Table 1 provides a summary of demographics of the 4 new cases of rituximab-associated PML in HIV-negative patients with underlying RA that we have collected, as well as the previously reported information from the original case.18 In each, symptomatic PML was confirmed by either biopsy or cerebral spinal fluid detection of JC virus subsequent to treatment with rituximab. All of the patients were women, with the median age of patients being 67 years (range, 51-73 years). All patients had been diagnosed with moderate to severe RA with disease duration of at least 3 years. Currently, rituximab is not considered a first line of therapy for patients with RA, so treatment with this drug was started in each patient only after failure of other interventions, including methotrexate, other biologics, or corticosteroids. In each case, the rituximab was administered at the recommended dose for refractory RA of two 1000-mg infusions at a 2-week interval for each course. Two patients received only 1 course. The maximal number of courses was 5 (case 4), where the final dose was given between clinical presentation and diagnosis or PML. All patients were negative for HIV. Two may have had enhanced risk due to cancer, 1 having breast cancer treated with surgery and chemotherapy, while another (previously reported18) developed superficial squamous cell carcinoma of the oropharynx with chemotherapy and irradiation after rituximab therapy and before development of PML. Lymphopenia was reported in 4 of 5 cases, but comprehensive testing of immune competence was not routinely available.
The clinical, laboratory, and radiological findings of PML for each case are summarized in Table 2. Onset of symptoms in 3 cases occurred 5 to 7 months subsequent to the last rituximab infusion. Case 3 differed substantially with onset of disease 16 months following the infusion, but this patient had prolonged-duration CD19 suppression that only began to normalize after PML onset, when a clear immune reconstitution inflammatory syndrome (IRIS) was well documented on magnetic resonance (MR) scans. The other delayed presentation was the previously published case where the onset of disease occurred during immune recovery from chemotherapy 18 months following the rituximab exposure. Presenting symptoms consistent with documented MR lesions were typical of PML, with a variety of presentations including dysesthetic symptoms, ataxia, dysphasia, cognitive decline, and focal dystonic tremor and segmental myoclonus. With the exception of case 2, brain MR scans had characteristic T2 hyperintensities without contrast enhancement (Figure 1). The lesion in case 2 was poorly visible early, but a posterior fossa lesion consistent with the clinical presentation of progressive ataxia evolved after rituximab withdrawal in the presence of stable multifocal lesions more consistent with unrelated preexisting vascular disease. In case 1, MR scans with pathologic correlation show the utility of diffusion-weighted imaging, which is bright at the active front of the lesion (Figure 2). This diffusion-weighted imaging finding was seen in case 1 at presentation and was thought to represent ischemic disease in this elderly woman with stroke history. Her scans illustrate the reported presentation of PML with diffusion-weighted imaging bright lesions that may be confused with stroke.19,20 The development of edema and contrast enhancement typical of inflammatory PML was also seen repeatedly, typical of evolution of inflammatory PML in this setting. Figure 3 demonstrates serial MR scan images of case 4's developing and resolving IRIS after plasma exchange (PLEX) initiated following brain biopsy diagnosis of PML. In this patient, a rituximab dose had been given after onset of symptoms later attributed to PML, so PLEX was tried since this drug has a long half-life. The abrupt augmentation of lesions on MR imaging between the September 2009 and November 2009 scans is consistent with development of inflammation in the lesions following PLEX. Survival in this case is also consistent with an effective inflammatory control of PML after withdrawal of immunosuppression.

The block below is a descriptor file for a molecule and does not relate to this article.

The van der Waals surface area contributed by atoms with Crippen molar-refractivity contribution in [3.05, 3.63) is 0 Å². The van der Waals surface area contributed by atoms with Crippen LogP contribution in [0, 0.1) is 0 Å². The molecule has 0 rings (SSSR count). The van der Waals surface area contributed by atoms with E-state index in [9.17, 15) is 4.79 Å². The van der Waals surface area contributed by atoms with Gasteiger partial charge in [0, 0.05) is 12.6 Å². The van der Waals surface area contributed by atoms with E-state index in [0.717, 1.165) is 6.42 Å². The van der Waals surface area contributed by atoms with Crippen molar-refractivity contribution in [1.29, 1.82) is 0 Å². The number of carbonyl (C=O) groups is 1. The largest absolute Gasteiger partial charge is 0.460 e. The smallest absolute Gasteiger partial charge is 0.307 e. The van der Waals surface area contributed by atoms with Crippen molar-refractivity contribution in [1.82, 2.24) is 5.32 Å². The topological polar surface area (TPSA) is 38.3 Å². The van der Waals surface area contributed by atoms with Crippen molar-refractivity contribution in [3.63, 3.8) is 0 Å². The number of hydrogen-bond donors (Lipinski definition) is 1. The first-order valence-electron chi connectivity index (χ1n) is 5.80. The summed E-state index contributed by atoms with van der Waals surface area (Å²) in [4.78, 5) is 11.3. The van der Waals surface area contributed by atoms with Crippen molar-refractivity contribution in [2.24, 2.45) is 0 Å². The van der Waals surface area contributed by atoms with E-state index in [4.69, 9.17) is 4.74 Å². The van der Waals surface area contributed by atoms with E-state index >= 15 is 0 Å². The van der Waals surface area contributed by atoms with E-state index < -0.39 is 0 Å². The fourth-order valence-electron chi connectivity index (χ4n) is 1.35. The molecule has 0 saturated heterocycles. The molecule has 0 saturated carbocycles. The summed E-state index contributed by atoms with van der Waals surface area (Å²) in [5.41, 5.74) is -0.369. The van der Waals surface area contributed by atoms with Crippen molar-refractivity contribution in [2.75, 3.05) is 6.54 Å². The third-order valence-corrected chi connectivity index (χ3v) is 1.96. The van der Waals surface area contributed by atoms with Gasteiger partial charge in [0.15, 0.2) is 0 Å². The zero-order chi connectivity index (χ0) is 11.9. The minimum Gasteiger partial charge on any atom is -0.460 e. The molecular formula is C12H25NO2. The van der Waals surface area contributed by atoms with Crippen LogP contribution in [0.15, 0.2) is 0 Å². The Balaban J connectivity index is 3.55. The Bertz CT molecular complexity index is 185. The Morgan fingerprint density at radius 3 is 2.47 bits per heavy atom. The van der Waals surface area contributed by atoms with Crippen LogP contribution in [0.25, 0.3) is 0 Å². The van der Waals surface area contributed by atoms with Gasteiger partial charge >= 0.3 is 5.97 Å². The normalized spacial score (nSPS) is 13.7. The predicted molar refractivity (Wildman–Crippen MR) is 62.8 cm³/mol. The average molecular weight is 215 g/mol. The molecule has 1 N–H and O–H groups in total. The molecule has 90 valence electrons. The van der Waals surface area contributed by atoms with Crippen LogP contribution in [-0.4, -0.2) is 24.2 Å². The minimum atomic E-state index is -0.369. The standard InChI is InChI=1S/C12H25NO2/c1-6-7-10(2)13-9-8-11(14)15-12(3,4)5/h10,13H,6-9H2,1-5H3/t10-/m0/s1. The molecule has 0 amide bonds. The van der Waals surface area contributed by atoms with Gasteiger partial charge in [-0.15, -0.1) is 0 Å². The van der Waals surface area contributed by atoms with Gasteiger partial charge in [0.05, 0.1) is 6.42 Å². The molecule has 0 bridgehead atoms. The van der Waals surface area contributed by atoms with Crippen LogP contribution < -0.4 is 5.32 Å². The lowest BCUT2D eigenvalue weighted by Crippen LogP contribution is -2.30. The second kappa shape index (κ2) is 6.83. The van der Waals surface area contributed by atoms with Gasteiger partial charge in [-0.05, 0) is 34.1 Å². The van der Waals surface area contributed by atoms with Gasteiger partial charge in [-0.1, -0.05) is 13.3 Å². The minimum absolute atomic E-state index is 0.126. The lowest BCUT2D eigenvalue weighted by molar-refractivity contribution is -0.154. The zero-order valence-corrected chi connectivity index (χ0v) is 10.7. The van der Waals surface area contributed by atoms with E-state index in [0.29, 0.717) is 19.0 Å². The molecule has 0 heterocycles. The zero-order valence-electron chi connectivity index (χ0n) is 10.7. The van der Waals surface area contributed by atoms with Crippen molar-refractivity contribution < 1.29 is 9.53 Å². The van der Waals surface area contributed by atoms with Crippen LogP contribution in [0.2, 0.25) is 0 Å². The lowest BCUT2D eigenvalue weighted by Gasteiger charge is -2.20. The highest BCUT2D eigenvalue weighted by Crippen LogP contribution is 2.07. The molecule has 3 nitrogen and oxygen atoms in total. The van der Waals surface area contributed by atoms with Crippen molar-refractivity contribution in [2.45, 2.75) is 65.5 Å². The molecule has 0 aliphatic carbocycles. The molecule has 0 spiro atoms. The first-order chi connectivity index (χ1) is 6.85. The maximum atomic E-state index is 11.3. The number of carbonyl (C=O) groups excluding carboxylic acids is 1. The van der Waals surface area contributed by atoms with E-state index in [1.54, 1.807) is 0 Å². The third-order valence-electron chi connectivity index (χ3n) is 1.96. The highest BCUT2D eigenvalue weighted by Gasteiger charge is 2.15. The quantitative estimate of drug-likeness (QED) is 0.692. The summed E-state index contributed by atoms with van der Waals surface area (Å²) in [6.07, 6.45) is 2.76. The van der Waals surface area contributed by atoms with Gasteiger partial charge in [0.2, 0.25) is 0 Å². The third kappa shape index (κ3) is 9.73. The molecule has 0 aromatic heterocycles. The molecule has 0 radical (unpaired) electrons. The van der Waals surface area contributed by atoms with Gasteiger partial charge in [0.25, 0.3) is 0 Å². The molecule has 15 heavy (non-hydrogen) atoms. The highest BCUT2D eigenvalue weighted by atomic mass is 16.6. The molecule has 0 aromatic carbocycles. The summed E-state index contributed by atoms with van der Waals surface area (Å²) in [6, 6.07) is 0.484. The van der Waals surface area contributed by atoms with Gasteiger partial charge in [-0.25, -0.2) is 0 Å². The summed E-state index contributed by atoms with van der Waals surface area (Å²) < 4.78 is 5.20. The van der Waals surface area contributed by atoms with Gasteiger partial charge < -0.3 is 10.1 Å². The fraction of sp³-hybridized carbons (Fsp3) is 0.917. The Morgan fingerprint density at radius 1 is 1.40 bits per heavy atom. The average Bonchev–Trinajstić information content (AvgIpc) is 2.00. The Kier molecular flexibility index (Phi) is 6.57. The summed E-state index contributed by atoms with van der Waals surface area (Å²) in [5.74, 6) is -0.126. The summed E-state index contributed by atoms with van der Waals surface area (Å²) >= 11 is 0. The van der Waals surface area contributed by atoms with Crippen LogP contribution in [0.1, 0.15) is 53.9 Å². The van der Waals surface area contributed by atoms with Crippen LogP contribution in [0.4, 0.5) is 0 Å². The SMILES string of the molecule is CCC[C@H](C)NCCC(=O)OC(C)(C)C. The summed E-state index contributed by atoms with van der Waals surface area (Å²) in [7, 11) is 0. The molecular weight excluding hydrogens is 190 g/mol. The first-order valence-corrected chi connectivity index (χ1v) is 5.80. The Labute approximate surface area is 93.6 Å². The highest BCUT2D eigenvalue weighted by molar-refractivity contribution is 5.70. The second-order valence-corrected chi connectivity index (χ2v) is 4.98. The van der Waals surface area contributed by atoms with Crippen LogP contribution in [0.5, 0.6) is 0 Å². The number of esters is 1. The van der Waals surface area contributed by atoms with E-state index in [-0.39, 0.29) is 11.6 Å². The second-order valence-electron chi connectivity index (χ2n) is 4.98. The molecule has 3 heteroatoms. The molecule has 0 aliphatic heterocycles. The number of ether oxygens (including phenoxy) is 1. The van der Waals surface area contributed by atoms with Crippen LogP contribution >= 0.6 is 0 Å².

Diagnosis of PML was confirmed based on clinical presentation with progressive neurological deficits in all cases, laboratory study results including cerebrospinal fluid (CSF) JC viral levels or a positive brain biopsy specimen (case 4), and MR imaging lesions suspicious for PML. JC virus DNA was frequently not detected in the CSF at initial presentation and was found only after repeated lumbar punctures as the disease progressed. In fact, in case 4, results of CSF studies were repeatedly negative, making a brain biopsy necessary to confirm PML. The previously published case (case 5) also required a brain biopsy but CSF JC viral copy levels were never reported. With progression of the disease, an increase in the number and/or size of MR imaging lesions occurred over time in all cases. Three cases developed MR gadolinium enhancement typical of IRIS, suggesting that this is often a complication of rituximab-associated PML. In all cases where CSF JC viral levels were detected, the loads declined over time, consistent with the experience from those with HIV-associated PML who survive.21,22 The outcome of this complication underscores the serious nature of this disease, with 60% dying while surviving patients typically have significant impairment. Three of the 5 cases had brain tissue examined, either post mortem or at biopsy. In 2 of the 3, notable inflammatory PML was documented. Immunohistochemical examination of brain tissue revealed the presence of many lymphocytes. In case 1, some CD20+ cells could be found in the postmortem brain, while no CD20+ cells were identified in the lesion from a diagnostic biopsy specimen from case 4 at an earlier time in the course of the PML. In all 3 cases, JC virus was confirmed in brain tissue (Figures 2, 4, and 5).